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Postcards from Rangitoto, Part 2

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When we left the volcano Rangitoto two posts ago, I promised more Down Under fern excitement. For the six of you still here, here we go!

Toward the beginning of my hike I saw signs pointing to a kidney fern glen or gully. That sounded *extremely* promising, though I’d never heard of a kidney fern before in my life. But come on . . . a kidney fern? What’s that all about? Bet it’s awesome. I didn’t have time to visit the glen, but it wasn’t too long before I spied my quarry on the main trail.

Here’s why they’re called kidney ferns. Note that like the filmy ferns, these guys are translucent, which implies they may be only one or a few cell layers thick:

Wow! Would you have guessed these were ferns? I was curious where these ferns might make their sori, or spore-forming structures, and kept my eyes peeled for a lucky break. I was in for a treat. These are the first ferns I’ve seen that make them in a corona or crown around the edge:

A closeup:

At 1 o’clock and 11 o’clock you can see where a few have popped open and the little red-brown sporangia (remember the Roman-helmet things from the last post?) themselves are sticking out.

Rangitoto had yet another wonderful surprise lying in wait:

Tree ferns!

The first I’d ever seen. Yes, Earth still retains some remnant of the feel of the age of dinosaurs in the form of tree ferns, the first of which evolved long ago in the Paleozoic. I don’t know how similar modern tree ferns are to their ancient kin in form and shape, but they make me feel as if I’m in another place and another time all the same.

Here is a beautiful coiled up tree fern frond, or crozier. It’s a new leaf getting ready to unfurl, and it’s beautiful.

The same name is given to the crook of a bishop’s staff that has an identical appearance. In the spring, you can also buy fiddlehead fern (named again for their appearance) croziers at the grocery store in the U.S. for your culinary pleasure.

On a tree fern, croziers can travel a long way before they’re finished uncoiling.

Ferns can also have some very surprising appearances. Here’s a very primitive-looking (but not necessarily less-advanced) fern I also found on Rangitoto. It just looks like a simple leaf (look at the three simple leaves in the middle of the photo, sprouting from the right).

And the leaf conceals a beautiful surprise:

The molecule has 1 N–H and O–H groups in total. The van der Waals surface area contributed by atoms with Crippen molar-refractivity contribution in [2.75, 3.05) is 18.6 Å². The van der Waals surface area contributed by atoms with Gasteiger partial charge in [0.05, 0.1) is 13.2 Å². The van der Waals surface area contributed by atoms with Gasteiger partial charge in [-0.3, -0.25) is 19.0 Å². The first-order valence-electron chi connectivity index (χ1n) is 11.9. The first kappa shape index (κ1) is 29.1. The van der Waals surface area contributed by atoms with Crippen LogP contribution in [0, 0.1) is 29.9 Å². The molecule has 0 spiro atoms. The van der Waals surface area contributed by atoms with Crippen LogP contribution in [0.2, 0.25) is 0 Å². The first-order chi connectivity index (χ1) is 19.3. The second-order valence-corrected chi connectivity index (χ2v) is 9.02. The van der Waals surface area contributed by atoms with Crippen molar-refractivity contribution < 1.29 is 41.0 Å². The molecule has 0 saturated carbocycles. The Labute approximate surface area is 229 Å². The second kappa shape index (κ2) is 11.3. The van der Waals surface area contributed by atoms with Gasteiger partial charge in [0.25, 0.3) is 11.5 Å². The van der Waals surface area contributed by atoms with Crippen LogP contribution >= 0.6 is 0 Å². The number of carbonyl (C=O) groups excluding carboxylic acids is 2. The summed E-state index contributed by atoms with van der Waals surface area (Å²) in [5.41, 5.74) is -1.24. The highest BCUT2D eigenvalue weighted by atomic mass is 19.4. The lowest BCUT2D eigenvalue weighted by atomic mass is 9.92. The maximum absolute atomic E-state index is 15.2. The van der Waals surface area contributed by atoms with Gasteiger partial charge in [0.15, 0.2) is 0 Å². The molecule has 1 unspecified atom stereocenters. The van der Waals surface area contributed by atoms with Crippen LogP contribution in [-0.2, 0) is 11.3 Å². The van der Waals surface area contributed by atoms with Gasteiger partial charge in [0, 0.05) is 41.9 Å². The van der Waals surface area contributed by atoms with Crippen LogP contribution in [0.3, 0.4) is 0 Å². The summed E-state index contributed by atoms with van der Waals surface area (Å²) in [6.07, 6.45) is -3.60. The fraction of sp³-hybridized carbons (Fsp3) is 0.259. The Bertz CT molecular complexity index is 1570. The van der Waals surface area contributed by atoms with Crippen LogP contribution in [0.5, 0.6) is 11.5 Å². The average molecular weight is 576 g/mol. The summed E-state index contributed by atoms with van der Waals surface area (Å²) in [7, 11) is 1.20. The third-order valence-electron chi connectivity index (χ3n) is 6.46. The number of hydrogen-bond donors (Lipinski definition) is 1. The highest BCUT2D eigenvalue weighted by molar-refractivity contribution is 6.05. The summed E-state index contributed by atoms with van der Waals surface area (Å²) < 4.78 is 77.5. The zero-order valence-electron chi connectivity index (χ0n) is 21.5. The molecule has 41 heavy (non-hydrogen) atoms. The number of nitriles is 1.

The sori are scattered about the bottom in a delightfully Cro-Magnon-looking style.

Here’s another fern I was curious to flip:

And here’s what it looks like on the reverse:

Its sori are all in beautiful diagonal rows.

Finally, there was this oddity, certainly not a fern. Whether a moss or a lycopod, another kind of early-evolving plant that once upon a time sprouted huge forests, I am not sure. Suggestions welcome.

Once I reached the top of the island, we had a beautiful view back down toward Auckland.

Here’s a closeup:

I’m told people bungee jump off that needly-looking thing.

On the way down, I couldn’t help but notice this:

Forgive me, Kiwis. It made this stupid American smile.

Jennifer Frazer About the Author: Jennifer Frazer is a AAAS Science Journalism Award-winning science writer. She has degrees in biology, plant pathology/mycology, and science writing, and has spent many happy hours studying life in situ. Follow on Twitter @JenniferFrazer.

The views expressed are those of the author and are not necessarily those of Scientific American.

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  1. 1. CristyGelling 9:03 pm 05/11/2012

    I’m dredging this up from deep memory, but my first thought was that your possible lycopod might be an introduced Selaginella. If so, then it’s an invasive weed. But pretty.

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  2. 2. kdimoff 11:51 pm 05/11/2012

    gorgeous! what diversity! to me, those kidney ferns look like the gametophytes of the Onoclea sensibilis that somehow figured out how to just get the sori to grow on themselves instead of going through the rest of the work of growing :)

    Link to this
  3. 3. Jennifer Frazer in reply to Jennifer Frazer 7:50 pm 05/12/2012

    I can see that!

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  4. 4. Geopelia 1:02 am 05/16/2012

    Yes, people do bungee jump off the Skytower. There is a Casino nearby, too.
    Something looks like creeping asparagus in some pictures. Surely not! That spreads everywhere.
    If you want something really prehistoric, go to the Zoo and see the Tuatara, an ancient reptile from the age of the dinosaurs, the last Rhynchocephalian left. All the rest of the order are long extinct.

    Link to this

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